4.) It’s time to add the lettuce. Iceberg lettuce has its place (its cellular structure is such that it holds great quantities of water, which is what makes it so crisp and refreshing in a summer salad), but you want to use a less conspicuous lettuce in a good BLT — it’s a supporting actor, not the star. Use some leaves of Boston lettuce, butter lettuce, or red or green leaf lettuce. You can use a more strongly flavored green, like arugula, which is tasty and good, but then the sandwich becomes an Arugula, Bacon, and Tomato sandwich instead, as the predominant flavor of the arugula sort of guarantees itself top billing.
5.) Add the tomatoes. They rarely need salting as bacon is so salty itself, but some fresh ground pepper is always nice. Of course if you are using smoked salt in place of bacon, salt away! (In moderation, naturally …)
6.) Okay. Get ready. Here’s the most important part: a really good mayonnaise. Use whichever brand you like, but don’t, under any circumstances, use a sandwich “spread.” That is just a waste of time, tomatoes, and bacon. What you are basically trying to achieve here is direct tomato-mayo contact. Tomato-mayo contact is imperative if you wish to achieve the slightly pink-hued, runny orgy of creamy summer tomato goodness that is the BLT as we know it.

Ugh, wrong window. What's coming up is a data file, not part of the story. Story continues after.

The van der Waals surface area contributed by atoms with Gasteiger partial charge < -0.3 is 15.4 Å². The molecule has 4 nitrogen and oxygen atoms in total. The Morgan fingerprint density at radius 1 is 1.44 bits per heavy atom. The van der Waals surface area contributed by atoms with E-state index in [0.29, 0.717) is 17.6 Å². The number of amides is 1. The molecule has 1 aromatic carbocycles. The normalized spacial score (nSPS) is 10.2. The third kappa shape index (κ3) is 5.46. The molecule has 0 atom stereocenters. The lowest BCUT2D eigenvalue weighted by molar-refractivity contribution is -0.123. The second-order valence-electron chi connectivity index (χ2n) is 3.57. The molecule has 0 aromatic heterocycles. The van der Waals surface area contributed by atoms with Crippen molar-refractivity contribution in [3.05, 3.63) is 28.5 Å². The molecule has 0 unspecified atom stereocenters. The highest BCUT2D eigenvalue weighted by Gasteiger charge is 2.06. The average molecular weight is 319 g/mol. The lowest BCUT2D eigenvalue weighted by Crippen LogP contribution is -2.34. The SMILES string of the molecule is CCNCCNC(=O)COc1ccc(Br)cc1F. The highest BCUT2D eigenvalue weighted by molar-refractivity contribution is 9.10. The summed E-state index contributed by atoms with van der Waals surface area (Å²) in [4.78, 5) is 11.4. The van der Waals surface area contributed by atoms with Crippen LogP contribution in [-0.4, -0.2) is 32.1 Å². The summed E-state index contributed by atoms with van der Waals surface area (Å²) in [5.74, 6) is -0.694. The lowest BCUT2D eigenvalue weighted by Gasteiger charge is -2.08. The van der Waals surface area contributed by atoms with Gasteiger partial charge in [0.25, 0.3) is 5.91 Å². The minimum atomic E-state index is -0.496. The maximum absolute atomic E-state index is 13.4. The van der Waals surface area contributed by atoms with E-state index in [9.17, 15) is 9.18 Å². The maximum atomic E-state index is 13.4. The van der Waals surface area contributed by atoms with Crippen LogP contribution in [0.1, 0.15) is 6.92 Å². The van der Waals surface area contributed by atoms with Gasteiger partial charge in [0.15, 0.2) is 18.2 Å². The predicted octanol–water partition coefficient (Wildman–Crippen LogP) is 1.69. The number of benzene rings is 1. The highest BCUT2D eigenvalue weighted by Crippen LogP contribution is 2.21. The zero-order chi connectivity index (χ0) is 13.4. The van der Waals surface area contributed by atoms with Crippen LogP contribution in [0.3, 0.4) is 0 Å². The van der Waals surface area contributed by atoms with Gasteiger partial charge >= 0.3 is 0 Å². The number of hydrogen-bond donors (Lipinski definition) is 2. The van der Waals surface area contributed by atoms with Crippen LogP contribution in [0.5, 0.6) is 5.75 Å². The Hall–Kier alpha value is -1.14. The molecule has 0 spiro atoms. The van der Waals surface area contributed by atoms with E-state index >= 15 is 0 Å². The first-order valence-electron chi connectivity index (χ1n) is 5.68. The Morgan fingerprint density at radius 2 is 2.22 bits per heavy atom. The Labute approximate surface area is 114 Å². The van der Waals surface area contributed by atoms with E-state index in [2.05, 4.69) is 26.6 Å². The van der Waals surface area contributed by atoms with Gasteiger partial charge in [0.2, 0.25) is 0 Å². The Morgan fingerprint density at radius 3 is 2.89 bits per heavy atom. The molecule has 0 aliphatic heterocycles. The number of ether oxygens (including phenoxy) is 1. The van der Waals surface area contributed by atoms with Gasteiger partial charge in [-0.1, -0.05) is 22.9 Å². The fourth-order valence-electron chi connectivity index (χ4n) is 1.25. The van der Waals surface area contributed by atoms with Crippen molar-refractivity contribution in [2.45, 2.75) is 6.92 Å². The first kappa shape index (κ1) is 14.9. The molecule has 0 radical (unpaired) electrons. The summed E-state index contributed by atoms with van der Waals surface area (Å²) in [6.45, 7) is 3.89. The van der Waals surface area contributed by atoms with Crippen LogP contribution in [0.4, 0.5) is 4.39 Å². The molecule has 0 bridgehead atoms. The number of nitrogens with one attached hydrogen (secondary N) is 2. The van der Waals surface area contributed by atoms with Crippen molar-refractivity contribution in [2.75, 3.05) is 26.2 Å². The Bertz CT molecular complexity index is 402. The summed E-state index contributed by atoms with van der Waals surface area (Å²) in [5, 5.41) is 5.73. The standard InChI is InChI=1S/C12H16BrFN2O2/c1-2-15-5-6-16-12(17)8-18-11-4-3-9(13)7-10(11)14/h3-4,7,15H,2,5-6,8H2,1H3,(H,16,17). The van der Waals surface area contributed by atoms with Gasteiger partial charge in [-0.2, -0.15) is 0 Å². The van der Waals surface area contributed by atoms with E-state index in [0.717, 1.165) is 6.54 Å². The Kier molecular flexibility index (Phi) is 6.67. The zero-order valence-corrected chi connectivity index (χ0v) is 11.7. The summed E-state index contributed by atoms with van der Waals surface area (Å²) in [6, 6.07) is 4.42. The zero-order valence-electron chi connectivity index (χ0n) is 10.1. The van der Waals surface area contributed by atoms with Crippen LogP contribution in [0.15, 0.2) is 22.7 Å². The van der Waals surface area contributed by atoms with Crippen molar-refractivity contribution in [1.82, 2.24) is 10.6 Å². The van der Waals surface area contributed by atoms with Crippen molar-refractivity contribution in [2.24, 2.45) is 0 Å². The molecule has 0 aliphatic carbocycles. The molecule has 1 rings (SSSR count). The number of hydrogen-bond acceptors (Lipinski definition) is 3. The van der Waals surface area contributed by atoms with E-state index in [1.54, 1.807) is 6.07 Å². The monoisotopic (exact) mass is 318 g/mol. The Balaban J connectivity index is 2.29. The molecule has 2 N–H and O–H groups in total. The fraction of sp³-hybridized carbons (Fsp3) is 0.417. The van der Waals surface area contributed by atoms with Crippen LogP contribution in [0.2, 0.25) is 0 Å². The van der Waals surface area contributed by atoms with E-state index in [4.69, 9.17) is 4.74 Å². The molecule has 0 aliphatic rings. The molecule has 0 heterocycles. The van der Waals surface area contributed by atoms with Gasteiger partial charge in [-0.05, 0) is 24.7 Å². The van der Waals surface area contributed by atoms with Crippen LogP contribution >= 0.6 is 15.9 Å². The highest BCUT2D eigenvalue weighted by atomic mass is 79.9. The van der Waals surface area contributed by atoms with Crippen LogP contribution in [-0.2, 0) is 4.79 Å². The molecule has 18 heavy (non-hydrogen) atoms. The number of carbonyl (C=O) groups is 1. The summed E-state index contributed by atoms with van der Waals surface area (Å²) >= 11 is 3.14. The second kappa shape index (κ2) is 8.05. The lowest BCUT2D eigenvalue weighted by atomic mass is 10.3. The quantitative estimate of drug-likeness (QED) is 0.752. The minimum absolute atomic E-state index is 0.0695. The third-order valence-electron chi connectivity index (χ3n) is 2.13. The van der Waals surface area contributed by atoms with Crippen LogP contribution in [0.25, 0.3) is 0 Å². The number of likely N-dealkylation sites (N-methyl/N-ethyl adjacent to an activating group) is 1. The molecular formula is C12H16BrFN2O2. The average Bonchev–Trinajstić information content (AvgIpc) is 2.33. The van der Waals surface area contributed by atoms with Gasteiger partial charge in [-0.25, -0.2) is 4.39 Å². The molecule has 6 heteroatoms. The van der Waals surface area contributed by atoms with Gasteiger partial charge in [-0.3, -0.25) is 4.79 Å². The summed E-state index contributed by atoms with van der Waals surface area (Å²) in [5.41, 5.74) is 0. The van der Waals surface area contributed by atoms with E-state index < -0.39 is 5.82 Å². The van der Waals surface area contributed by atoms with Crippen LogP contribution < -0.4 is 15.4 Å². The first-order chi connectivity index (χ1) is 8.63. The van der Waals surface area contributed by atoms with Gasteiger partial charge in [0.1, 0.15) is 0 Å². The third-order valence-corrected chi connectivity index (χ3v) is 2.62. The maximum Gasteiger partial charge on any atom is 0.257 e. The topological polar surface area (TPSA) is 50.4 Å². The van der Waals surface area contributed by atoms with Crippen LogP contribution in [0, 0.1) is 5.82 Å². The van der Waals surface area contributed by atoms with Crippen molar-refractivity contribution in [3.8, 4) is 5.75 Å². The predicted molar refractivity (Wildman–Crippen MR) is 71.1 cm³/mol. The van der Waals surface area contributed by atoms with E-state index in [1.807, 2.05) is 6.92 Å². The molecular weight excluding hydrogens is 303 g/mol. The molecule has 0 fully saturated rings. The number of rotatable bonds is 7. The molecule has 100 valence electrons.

7.) Of course you don’t spread the mayo directly on the tomatoes. You spread it on the remaining slice of unobtrusive toast.
8.) Place the last slice of bread atop the rest of the sandwich. Stand back and admire your creation, maybe take a photo or two.
And there you have it: the One True BLT.
Just remember, God is in the details, and you don’t have to use bacon to enjoy one, so you can not have your meat and eat it too.